Basically, at the settling, there should be a cheque for the lawyer, a cheque for the client and perhaps a third cheque to settle ‘outstanding’ fees (someone can work out the third cheque bit, I am not being paid). T

    The lawyer’s and the client’s monies need to be separated at the settling.

    Comments are welcome.

    • There is an even simpler solution.

      All Lawyers SHALL maintain one or more escrow accounts ONLY for Clients Funds.

      On completion of settlements, the lawyer SHALL instruct the payer to

      – Disburse the client’s portion of the settlement directly to the client and the lawyer’s fees directly to the lawyer


      – Deposit ALL funds received to their Escrow account wherein the client SHALL be notified in writing of their funds availability for collection no later than 5 working days after the funds have cleared.

  5. A bit disappointed with RJ’s article. Calling for new laws and not fully addressing the elephant in the room. He addressed the rear end – the crooked lawyers.

    He ignored the crooked judges and the farcical crooked justice system that spits on victims that comes before it.

  6. @ Theo
    The truth is that knee jerk ‘solutions’ like demanding separate cheques may not be the solution either.
    Serious issues can arise when, say an insurance company writes a payout cheque to an individual – only to have someone else crawl out of the woodwork to claim THEIR just part of payout.
    Most companies will not expose themselves to that possibility, NOR pay the cost of the research and due diligence needed to do so.


    The VERY simple solution is to enforce the VERY SAME laws that apply to OTHER professions who hold client’s money such as banks, insurance companies etc.. (and who would be inclined to misuse those funds too – except for the consequences)

    ANNUAL AUDITS and public review of results.

    (although Bushie admits that we have this at the very highest level with the Auditor General and yet the process is frustrated by the political/lawyer fraternity who are able to frustrate the needed consequences)

    In reality, the ultimate answer was enunciated by EWB some years ago when he proposed that all lawyers be given a free cruise …in a leaky boat… in rough seas…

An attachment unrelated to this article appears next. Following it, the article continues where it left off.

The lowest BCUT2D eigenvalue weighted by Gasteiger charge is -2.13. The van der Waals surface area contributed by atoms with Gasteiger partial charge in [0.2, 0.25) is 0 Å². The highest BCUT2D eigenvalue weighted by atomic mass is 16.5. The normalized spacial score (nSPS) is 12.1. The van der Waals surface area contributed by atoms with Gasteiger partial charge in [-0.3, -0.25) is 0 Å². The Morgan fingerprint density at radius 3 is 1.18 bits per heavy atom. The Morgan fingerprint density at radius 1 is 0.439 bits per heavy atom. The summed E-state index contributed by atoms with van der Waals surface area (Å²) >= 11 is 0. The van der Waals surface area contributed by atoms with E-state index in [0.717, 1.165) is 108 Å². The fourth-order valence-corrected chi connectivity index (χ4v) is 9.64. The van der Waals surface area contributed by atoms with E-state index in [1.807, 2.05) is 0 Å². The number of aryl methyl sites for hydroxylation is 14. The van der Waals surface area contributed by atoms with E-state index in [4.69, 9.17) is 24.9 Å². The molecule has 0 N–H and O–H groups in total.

• If I may (in layman speak) offer a few remarks…

      1st… when I read Mr Jemmont’s remarks I copied the same section that I then saw had caught @Theo’s attention … I had, however, a diametrical different analysis.

      2nd … I also thought as the Blogmaster and @BushGriot noted that Jemmont was essentially kowtowing to a system which he perpetuated (and effectively helped build as a leading educator) and was somewhat ‘mealy-mouthed’ (even if eloquently so😎) in his initial remarks!

      That said … his comments that “”Laws can and must be passed that prevent the monies from the sale of a client’s estate being deposited in any lawyers’ account and if such […] by law be paid into the client’s account within a very constricted period of time…”” is a bluntly sound doctrine that should have been done EONS ago … the reasons it has not are difficult to grasp but easy to understand (as suggested above).

      Moreover, it comprehensively incorporates the other alternative suggestions with its blunt note that “such monies […] same must by law be paid into the client’s account within a very constricted period of time”.

      And to @BushGriot …”when, say an insurance company writes a payout cheque to an individual – only to have someone else crawl out of the woodwork to claim THEIR just part of payout” …

      … isn’t it the RESPONSIBILITY of the Insurer/Payer to ENSURE that no fraud or other misrepresentation is made regarding any payout!!